"This landing site is exciting because we have really clear evidence that this ancient lake existed, that it had persistent liquid water for a long enough time to create this ancient delta, and that there was enough water flow to overflow out the other side to create the outflow channel,” she said. “This suggests that the lake was a long-lived and stable environment that could have been inhabited by ancient microbial life."

A historic mission

NASA has sent five different rovers to Mars, with the first landing in 1997—Sojourner, Spirit, Opportunity, Curiosity and now, Perseverance, which launched on July 30 from Florida’s Cape Canaveral Air Force Station.

Perseverance traveled through space for 204 days, reaching the Martian atmosphere at a speed of nearly 12,500 mph. Since it typically takes 11 minutes for a radio signal to travel between Earth and Mars, the rover had to complete landing on its own.

“The rover descends in a plasma fireball through the Mars atmosphere and has to slow down from about 12,000 miles per hour to zero in about seven minutes, so it is a pretty scary endeavor,” she said. “It’s so hard to land on Mars,” she said. “But really, everything was almost perfect. It went almost better than we could have hoped.”

On Mars, Perseverance will spend its time taking photographs, video, pulverizing rock by shooting lasers (so that scientists can determine the chemical composition), using microscopes to search for organic molecules, drilling, analyzing and doing a variety of science chores. This will produce enormous volumes of data that will take the scientists years to analyze.

For the first time, the rover will also collect samples to bring home to Earth. NASA plans to send a return mission in the next decade to retrieve the samples, which will be stored in Perseverance. “It’s possibly the only chance we’ll ever have to get to do both of those things, especially the sample return,” Horgan says. “It’s really hard to do, and it’s expensive.”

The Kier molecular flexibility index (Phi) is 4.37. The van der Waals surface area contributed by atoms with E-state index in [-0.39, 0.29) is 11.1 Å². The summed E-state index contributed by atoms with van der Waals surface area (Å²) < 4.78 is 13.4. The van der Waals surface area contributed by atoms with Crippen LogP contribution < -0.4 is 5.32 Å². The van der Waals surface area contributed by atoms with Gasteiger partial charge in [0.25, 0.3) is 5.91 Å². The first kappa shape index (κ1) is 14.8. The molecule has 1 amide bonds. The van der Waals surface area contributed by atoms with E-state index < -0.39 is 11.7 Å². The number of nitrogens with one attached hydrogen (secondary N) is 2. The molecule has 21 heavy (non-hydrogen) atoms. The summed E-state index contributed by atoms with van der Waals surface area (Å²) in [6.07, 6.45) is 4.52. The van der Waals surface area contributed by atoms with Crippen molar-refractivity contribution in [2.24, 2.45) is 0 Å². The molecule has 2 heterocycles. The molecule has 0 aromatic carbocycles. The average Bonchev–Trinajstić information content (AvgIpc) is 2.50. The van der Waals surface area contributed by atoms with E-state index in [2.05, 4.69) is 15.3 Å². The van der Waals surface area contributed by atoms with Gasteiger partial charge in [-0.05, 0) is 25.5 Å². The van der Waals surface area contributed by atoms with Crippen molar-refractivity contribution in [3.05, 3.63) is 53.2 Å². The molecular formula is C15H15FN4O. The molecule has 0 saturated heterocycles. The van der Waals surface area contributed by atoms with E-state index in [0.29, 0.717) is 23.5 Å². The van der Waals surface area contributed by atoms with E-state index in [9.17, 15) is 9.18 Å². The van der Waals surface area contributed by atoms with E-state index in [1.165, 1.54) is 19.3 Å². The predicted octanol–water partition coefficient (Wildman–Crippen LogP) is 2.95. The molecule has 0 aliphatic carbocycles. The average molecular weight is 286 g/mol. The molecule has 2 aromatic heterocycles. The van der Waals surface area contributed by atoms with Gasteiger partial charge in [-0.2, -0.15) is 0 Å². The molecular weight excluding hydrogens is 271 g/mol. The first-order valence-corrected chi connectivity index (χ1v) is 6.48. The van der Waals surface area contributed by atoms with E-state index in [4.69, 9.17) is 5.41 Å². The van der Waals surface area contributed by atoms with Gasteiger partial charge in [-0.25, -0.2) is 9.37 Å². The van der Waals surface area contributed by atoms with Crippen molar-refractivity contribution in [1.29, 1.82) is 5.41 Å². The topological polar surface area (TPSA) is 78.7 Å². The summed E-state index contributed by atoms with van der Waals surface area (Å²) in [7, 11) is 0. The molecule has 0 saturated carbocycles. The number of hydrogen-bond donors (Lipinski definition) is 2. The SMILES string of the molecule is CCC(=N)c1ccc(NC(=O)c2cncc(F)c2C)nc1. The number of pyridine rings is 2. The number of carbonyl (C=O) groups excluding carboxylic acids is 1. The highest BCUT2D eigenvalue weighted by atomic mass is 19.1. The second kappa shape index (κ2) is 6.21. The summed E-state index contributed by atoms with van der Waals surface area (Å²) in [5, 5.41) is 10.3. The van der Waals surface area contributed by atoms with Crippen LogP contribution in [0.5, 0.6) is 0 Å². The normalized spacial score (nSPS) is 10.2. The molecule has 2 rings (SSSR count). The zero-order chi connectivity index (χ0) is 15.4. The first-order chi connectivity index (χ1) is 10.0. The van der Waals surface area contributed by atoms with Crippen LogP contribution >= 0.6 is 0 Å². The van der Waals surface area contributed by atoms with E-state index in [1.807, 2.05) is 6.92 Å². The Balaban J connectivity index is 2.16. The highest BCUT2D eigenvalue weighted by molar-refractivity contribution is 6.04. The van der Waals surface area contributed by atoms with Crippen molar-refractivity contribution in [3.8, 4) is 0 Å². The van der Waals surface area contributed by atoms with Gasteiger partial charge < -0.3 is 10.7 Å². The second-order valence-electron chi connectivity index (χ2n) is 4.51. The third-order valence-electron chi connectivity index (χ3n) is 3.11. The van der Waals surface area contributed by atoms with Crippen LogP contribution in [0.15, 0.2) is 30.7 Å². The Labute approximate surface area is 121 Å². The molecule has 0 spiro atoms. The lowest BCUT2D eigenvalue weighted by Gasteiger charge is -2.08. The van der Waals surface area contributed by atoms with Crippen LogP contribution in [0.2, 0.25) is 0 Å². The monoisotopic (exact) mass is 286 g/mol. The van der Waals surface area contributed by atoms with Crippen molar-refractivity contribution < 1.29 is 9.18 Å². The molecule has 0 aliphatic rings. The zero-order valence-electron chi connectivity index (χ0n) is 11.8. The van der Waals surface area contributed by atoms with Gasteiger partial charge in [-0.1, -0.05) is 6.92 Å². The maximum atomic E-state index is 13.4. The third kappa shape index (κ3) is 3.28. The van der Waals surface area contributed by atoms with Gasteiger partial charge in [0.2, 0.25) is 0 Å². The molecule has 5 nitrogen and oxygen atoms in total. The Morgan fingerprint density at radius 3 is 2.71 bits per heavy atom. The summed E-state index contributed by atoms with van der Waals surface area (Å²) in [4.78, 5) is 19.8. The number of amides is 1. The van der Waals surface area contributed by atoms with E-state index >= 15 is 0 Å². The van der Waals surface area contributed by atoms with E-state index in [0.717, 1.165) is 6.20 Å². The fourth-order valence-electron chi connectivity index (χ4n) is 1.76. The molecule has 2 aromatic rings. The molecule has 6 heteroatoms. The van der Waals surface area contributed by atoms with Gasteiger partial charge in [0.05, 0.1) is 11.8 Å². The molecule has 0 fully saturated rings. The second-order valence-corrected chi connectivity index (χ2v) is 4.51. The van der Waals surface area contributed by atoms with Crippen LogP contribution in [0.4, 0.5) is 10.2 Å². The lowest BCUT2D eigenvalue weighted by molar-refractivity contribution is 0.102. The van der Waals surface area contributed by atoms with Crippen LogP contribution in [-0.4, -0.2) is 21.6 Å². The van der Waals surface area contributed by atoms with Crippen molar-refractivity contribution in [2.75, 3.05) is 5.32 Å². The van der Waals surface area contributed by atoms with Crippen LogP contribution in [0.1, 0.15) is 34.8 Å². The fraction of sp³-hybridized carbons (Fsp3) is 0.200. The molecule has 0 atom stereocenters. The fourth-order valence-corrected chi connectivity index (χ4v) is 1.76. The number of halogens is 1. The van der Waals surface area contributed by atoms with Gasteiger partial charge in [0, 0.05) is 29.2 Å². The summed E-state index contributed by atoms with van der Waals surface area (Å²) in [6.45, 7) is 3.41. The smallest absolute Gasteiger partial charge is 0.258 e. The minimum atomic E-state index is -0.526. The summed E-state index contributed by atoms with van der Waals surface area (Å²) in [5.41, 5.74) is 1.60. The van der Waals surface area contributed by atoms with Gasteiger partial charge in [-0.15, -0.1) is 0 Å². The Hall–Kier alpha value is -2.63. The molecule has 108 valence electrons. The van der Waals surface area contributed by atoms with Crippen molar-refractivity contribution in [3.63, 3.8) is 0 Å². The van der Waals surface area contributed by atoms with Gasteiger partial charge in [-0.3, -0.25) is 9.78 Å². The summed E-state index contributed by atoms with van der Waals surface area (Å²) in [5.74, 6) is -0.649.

"This mission could tell us whether or not there is life elsewhere in the universe, and that’s one of the most important scientific questions we could hope to answer"

“Bringing samples back from Mars would be amazing,” Horgan says. “It would not only be a feat of engineering to retrieve the samples and return them, but it would be the first time we would have samples brought back to Earth from another planet. That would be quite historic.”

Native to Portland, Oregon, Horgan fostered a passion for geology from an early age, surrounded by the unique geography of the Pacific Northwest.

“Geology was something I absolutely loved because it explains how the world around us came to be over millions and billions of years,” Horgan said. “Doing that in space is even more interesting because the time scales are even more crazy. On Mars, we’re talking about 4 billion years of evolution that produced the rocks we see.”

“It’s a huge responsibility to be part of this incredible mission,” she said. “This mission could tell us whether or not there is life elsewhere in the universe, and that’s one of the most important scientific questions we could hope to answer. To be able to contribute in any way is just a huge honor.”

Sources for this story include news releases and profiles of Horgan courtesy of Purdue University.